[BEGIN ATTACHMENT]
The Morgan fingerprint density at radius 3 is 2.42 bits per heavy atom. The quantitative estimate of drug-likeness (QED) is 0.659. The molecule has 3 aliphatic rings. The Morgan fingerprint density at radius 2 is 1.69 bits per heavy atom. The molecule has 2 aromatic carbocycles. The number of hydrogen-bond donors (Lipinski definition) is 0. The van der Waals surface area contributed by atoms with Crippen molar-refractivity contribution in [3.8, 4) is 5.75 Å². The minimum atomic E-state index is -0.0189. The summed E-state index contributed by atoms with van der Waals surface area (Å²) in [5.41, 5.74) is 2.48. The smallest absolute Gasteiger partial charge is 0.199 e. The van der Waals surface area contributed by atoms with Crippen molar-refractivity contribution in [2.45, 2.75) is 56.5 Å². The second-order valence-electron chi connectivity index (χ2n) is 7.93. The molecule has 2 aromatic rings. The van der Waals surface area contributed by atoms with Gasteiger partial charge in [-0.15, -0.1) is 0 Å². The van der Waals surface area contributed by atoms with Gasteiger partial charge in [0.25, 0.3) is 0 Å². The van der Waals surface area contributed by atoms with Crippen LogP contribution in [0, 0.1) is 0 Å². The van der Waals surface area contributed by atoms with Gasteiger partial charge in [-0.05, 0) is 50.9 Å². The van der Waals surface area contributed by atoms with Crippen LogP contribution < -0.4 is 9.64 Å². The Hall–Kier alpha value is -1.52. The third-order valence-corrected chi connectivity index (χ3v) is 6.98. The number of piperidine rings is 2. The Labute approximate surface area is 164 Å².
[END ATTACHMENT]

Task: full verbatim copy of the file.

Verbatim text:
The Morgan fingerprint density at radius 3 is 2.42 bits per heavy atom. The quantitative estimate of drug-likeness (QED) is 0.659. The molecule has 3 aliphatic rings. The Morgan fingerprint density at radius 2 is 1.69 bits per heavy atom. The molecule has 2 aromatic carbocycles. The number of hydrogen-bond donors (Lipinski definition) is 0. The van der Waals surface area contributed by atoms with Crippen molar-refractivity contribution in [3.8, 4) is 5.75 Å². The minimum atomic E-state index is -0.0189. The summed E-state index contributed by atoms with van der Waals surface area (Å²) in [5.41, 5.74) is 2.48. The smallest absolute Gasteiger partial charge is 0.199 e. The van der Waals surface area contributed by atoms with Crippen molar-refractivity contribution in [2.45, 2.75) is 56.5 Å². The second-order valence-electron chi connectivity index (χ2n) is 7.93. The molecule has 2 aromatic rings. The van der Waals surface area contributed by atoms with Gasteiger partial charge in [-0.15, -0.1) is 0 Å². The van der Waals surface area contributed by atoms with Gasteiger partial charge in [0.25, 0.3) is 0 Å². The van der Waals surface area contributed by atoms with Crippen LogP contribution in [0, 0.1) is 0 Å². The van der Waals surface area contributed by atoms with Gasteiger partial charge in [-0.05, 0) is 50.9 Å². The van der Waals surface area contributed by atoms with Crippen LogP contribution < -0.4 is 9.64 Å². The Hall–Kier alpha value is -1.52. The third-order valence-corrected chi connectivity index (χ3v) is 6.98. The number of piperidine rings is 2. The Labute approximate surface area is 164 Å².